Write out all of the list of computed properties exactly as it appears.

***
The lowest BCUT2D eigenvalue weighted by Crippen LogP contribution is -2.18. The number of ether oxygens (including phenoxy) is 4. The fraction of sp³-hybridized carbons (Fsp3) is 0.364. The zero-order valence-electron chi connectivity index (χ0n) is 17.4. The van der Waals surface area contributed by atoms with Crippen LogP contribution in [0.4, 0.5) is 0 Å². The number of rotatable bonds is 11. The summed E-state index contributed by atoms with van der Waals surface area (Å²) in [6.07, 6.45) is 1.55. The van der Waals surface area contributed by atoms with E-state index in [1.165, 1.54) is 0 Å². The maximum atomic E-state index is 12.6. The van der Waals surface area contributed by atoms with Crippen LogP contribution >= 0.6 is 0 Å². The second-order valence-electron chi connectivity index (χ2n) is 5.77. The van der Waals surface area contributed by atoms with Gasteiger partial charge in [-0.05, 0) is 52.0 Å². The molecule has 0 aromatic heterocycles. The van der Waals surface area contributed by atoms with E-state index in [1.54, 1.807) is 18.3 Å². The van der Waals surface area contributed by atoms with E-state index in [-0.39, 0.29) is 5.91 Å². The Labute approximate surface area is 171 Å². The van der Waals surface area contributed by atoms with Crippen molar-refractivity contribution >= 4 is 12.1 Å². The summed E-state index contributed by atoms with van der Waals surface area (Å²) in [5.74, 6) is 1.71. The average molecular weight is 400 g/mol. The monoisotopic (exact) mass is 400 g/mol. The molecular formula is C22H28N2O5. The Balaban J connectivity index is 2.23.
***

The lowest BCUT2D eigenvalue weighted by Crippen LogP contribution is -2.18. The number of ether oxygens (including phenoxy) is 4. The fraction of sp³-hybridized carbons (Fsp3) is 0.364. The zero-order valence-electron chi connectivity index (χ0n) is 17.4. The van der Waals surface area contributed by atoms with Crippen LogP contribution in [0.4, 0.5) is 0 Å². The number of rotatable bonds is 11. The summed E-state index contributed by atoms with van der Waals surface area (Å²) in [6.07, 6.45) is 1.55. The van der Waals surface area contributed by atoms with E-state index in [1.165, 1.54) is 0 Å². The maximum atomic E-state index is 12.6. The van der Waals surface area contributed by atoms with Crippen LogP contribution >= 0.6 is 0 Å². The second-order valence-electron chi connectivity index (χ2n) is 5.77. The van der Waals surface area contributed by atoms with Gasteiger partial charge in [-0.05, 0) is 52.0 Å². The molecule has 0 aromatic heterocycles. The van der Waals surface area contributed by atoms with E-state index in [1.54, 1.807) is 18.3 Å². The van der Waals surface area contributed by atoms with E-state index in [-0.39, 0.29) is 5.91 Å². The Labute approximate surface area is 171 Å². The van der Waals surface area contributed by atoms with Crippen molar-refractivity contribution >= 4 is 12.1 Å². The summed E-state index contributed by atoms with van der Waals surface area (Å²) in [5.74, 6) is 1.71. The average molecular weight is 400 g/mol. The monoisotopic (exact) mass is 400 g/mol. The molecular formula is C22H28N2O5. The Balaban J connectivity index is 2.23.